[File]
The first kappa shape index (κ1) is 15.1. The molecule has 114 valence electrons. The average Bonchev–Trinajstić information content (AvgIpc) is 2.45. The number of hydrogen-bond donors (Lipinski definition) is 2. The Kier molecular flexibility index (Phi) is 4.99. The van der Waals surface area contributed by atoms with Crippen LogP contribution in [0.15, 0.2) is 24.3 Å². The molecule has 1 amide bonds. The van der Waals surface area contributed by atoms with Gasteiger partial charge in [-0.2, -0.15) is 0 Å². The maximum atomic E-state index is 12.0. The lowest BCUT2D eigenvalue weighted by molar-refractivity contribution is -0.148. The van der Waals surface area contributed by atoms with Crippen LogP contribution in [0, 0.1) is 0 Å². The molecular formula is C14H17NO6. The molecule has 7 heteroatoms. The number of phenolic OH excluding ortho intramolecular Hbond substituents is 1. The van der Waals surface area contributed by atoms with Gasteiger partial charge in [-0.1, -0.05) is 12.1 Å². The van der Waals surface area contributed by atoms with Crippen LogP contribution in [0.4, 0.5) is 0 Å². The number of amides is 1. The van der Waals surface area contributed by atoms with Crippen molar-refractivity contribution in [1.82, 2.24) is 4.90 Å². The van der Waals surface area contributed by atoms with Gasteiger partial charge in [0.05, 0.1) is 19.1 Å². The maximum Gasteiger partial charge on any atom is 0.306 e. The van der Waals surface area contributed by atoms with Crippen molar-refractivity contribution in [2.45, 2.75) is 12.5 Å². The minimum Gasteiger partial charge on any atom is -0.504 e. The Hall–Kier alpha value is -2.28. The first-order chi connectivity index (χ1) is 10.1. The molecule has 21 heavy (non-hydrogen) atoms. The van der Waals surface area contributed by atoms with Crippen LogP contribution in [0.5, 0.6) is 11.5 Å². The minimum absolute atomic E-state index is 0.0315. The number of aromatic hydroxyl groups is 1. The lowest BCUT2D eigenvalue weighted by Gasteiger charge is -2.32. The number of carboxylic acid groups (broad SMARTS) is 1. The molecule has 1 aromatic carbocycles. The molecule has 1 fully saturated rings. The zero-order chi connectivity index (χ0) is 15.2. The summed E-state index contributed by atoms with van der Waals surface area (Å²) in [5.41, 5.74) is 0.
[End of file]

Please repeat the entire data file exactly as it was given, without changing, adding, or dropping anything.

The first kappa shape index (κ1) is 15.1. The molecule has 114 valence electrons. The average Bonchev–Trinajstić information content (AvgIpc) is 2.45. The number of hydrogen-bond donors (Lipinski definition) is 2. The Kier molecular flexibility index (Phi) is 4.99. The van der Waals surface area contributed by atoms with Crippen LogP contribution in [0.15, 0.2) is 24.3 Å². The molecule has 1 amide bonds. The van der Waals surface area contributed by atoms with Gasteiger partial charge in [-0.2, -0.15) is 0 Å². The maximum atomic E-state index is 12.0. The lowest BCUT2D eigenvalue weighted by molar-refractivity contribution is -0.148. The van der Waals surface area contributed by atoms with Crippen LogP contribution in [0, 0.1) is 0 Å². The molecular formula is C14H17NO6. The molecule has 7 heteroatoms. The number of phenolic OH excluding ortho intramolecular Hbond substituents is 1. The van der Waals surface area contributed by atoms with Gasteiger partial charge in [-0.1, -0.05) is 12.1 Å². The van der Waals surface area contributed by atoms with Crippen LogP contribution in [0.4, 0.5) is 0 Å². The number of amides is 1. The van der Waals surface area contributed by atoms with Crippen molar-refractivity contribution in [1.82, 2.24) is 4.90 Å². The van der Waals surface area contributed by atoms with Gasteiger partial charge in [0.05, 0.1) is 19.1 Å². The maximum Gasteiger partial charge on any atom is 0.306 e. The van der Waals surface area contributed by atoms with Crippen molar-refractivity contribution in [2.45, 2.75) is 12.5 Å². The minimum Gasteiger partial charge on any atom is -0.504 e. The Hall–Kier alpha value is -2.28. The first-order chi connectivity index (χ1) is 10.1. The molecule has 21 heavy (non-hydrogen) atoms. The van der Waals surface area contributed by atoms with Crippen LogP contribution in [0.5, 0.6) is 11.5 Å². The minimum absolute atomic E-state index is 0.0315. The number of aromatic hydroxyl groups is 1. The lowest BCUT2D eigenvalue weighted by Gasteiger charge is -2.32. The number of carboxylic acid groups (broad SMARTS) is 1. The molecule has 1 aromatic carbocycles. The molecule has 1 fully saturated rings. The zero-order chi connectivity index (χ0) is 15.2. The summed E-state index contributed by atoms with van der Waals surface area (Å²) in [5.41, 5.74) is 0.